As decades of precedent establish that the Constitution should provide a shield to minority groups when prejudice leaves them without adequate recourse to the political process, Clement includes a section discussing just how very powerful and completely capable of vindicating their rights at the ballot box gay men and lesbians have become. Same-sex marriage is supported by President Obama and Vice President Biden! Less than half of Congress filed a brief agreeing with them! A magazine once wrote an article about how influential the Human Rights Campaign is! For the first time in history, an entire 1 percent of the Senate is openly gay!
After touting the immense political clout of a group that, after 226 years of American democracy, finally managed to elect a single person to the upper house of Congress, Clement then drops this line:
In short, gays and lesbians are one of the most influential, best-connected, best-funded, and best organized interest groups in modern politics, and have attained more legislative victories, political power, and popular favor in less time than virtually any other group in American history. . . . Gays and lesbians not only have the attention of lawmakers, they are winning many legislative battles. And the importance of this factor in the analysis cannot be gainsaid. . . . [G]iven that the ultimate inquiry focuses on whether a group needs the special intervention of the courts or whether issues should be left for the democratic process, the political strength of gays and lesbians in the political process should be outcome determinative here.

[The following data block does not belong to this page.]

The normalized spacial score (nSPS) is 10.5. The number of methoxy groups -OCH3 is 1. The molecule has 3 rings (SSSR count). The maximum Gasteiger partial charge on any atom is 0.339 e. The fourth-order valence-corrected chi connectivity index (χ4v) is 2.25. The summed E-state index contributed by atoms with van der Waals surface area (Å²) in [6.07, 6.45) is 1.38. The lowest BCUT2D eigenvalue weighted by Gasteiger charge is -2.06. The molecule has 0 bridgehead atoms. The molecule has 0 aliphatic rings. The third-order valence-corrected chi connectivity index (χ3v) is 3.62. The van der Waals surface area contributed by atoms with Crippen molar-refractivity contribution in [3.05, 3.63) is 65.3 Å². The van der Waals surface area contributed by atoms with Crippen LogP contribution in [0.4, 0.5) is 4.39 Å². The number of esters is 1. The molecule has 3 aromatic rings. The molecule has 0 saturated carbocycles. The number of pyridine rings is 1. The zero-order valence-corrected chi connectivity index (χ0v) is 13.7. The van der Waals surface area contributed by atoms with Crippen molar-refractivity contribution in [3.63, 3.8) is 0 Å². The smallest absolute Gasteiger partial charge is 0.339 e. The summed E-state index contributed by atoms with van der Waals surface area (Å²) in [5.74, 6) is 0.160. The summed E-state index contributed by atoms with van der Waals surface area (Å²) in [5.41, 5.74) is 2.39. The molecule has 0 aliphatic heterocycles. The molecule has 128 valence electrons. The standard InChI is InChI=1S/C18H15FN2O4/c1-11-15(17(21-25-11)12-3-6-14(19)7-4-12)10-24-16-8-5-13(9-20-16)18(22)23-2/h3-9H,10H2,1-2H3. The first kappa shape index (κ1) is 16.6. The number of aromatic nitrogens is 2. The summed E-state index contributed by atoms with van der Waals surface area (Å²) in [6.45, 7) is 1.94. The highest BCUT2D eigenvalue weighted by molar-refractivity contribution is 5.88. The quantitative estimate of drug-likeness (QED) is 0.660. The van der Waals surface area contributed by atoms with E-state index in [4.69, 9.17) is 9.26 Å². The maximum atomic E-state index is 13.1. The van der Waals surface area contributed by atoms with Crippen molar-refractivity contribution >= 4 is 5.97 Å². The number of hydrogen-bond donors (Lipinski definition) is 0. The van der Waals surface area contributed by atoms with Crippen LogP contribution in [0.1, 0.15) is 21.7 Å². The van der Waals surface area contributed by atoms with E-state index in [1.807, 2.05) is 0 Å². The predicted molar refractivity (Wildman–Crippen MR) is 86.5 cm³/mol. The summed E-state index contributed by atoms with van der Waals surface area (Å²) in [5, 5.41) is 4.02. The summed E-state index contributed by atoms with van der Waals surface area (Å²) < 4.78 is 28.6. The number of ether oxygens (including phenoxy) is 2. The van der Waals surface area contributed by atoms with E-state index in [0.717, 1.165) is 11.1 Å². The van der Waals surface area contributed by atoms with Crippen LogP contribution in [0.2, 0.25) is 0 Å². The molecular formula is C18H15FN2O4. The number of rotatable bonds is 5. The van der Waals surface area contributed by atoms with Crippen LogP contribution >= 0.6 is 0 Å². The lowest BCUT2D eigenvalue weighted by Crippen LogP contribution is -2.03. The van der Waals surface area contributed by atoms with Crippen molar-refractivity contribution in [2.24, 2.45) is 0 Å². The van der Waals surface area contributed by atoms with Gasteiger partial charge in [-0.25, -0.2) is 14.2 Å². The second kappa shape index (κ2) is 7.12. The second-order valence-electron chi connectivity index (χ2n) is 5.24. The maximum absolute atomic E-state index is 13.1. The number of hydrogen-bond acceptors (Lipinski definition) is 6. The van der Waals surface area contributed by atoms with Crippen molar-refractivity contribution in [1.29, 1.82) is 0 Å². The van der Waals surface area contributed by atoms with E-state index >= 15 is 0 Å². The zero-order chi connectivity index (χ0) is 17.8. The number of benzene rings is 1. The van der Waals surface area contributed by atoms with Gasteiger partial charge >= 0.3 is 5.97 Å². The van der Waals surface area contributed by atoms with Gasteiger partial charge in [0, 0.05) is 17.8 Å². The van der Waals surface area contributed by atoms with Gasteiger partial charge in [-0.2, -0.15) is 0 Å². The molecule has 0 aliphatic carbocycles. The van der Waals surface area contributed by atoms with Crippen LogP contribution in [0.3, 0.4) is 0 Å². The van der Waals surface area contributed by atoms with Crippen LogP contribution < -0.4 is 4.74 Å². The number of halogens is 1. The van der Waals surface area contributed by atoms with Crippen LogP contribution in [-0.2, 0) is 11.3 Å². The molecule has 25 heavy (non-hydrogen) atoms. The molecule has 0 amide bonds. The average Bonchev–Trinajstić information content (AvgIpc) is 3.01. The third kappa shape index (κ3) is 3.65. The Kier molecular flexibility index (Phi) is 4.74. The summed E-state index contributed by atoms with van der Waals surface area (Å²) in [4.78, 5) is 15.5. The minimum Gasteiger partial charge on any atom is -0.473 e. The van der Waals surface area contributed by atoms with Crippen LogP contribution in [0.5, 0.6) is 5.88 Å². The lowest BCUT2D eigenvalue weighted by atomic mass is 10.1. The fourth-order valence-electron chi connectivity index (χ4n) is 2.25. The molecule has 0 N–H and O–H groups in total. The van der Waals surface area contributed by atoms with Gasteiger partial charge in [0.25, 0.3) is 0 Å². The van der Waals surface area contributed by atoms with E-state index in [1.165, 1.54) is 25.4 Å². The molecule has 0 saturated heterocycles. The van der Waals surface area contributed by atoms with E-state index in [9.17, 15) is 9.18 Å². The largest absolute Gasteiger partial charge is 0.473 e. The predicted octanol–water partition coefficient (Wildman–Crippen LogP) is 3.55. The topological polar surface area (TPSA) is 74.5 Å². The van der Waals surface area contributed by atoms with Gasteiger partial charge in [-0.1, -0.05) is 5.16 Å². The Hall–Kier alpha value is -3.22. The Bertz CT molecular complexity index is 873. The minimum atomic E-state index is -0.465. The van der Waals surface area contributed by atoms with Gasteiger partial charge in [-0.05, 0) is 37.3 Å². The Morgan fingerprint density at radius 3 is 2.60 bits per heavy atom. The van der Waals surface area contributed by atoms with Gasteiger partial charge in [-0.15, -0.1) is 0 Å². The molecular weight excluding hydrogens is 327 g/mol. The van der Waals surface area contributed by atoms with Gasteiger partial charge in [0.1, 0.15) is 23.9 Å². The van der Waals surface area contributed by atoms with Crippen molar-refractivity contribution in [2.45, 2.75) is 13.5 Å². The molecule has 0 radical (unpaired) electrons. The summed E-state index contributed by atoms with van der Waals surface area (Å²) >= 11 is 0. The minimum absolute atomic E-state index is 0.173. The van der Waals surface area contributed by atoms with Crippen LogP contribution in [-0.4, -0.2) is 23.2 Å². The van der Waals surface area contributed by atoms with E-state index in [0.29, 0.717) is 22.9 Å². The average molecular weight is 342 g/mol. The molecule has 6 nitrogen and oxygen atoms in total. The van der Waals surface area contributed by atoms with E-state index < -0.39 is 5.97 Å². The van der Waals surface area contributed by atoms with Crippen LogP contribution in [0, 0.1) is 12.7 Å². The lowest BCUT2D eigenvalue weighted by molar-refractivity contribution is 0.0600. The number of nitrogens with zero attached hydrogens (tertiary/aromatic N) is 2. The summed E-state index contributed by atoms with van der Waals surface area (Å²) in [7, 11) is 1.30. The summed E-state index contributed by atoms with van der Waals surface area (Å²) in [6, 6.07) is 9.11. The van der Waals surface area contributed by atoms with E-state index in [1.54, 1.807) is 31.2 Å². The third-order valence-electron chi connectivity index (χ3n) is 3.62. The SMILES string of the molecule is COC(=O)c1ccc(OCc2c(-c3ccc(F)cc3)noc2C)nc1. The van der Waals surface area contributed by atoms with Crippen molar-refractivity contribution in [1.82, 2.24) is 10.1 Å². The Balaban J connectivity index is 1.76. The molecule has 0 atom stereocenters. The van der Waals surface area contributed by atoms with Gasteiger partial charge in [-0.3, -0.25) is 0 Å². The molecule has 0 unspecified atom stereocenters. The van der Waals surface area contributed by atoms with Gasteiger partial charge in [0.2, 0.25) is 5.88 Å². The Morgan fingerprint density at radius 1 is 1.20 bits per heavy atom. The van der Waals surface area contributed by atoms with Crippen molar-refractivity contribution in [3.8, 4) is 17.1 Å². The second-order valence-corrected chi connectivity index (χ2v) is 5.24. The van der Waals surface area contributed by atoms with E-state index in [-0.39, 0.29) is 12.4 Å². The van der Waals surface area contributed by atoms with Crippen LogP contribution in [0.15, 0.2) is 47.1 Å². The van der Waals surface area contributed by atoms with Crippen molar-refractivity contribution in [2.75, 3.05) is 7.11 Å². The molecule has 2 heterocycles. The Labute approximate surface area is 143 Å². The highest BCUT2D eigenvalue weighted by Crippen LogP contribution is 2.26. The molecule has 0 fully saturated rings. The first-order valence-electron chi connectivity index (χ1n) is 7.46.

One can only wonder what Paul Clement might have written if Virginia had hired him to defend their practice of racial marriage discrimination when it was before the justices in 1967. “Negro leaders meet often with the President and with Congressional leaders, and indeed, President Johnson himself signed two major laws pushed by the Negro lobby. Negro groups not only led a widely attended rally on the National Mall, but they routinely organize well-attended sit-ins, marches and other events that garner press attention and national sympathy. Recently, a Negro march at the Edmund Pettus Bridge in Alabama even sparked the President of the United States to give a speech endorsing the Negro lobby’s agenda before a joint session of Congress.”
Because, of course, if the fact that gay people have won a few political battles lately were reason to deny them the equal protection of the laws, then the same would also be true about African-Americans and women. Lyndon Johnson signed the Voting Rights Act two years before Virginia lost its marriage discrimination case in the Supreme Court. The Civil Rights Act of 1964 promised equal treatment to women in the workplace — a promise still denied to gay men and lesbians — seven years before the justices first recognized that official discrimination against women violates the Constitution. Political victories do not cancel out Americans’ constitutional rights, they augment them, and Clement is simply wrong to suggest otherwise.
Ultimately, the sheer absurdity of Clement’s argument exposes why his claims must not prevail at the Supreme Court. The Constitution of Seneca Falls and Selma is also the Constitution of Stonewall. Clement’s argument would deny all three.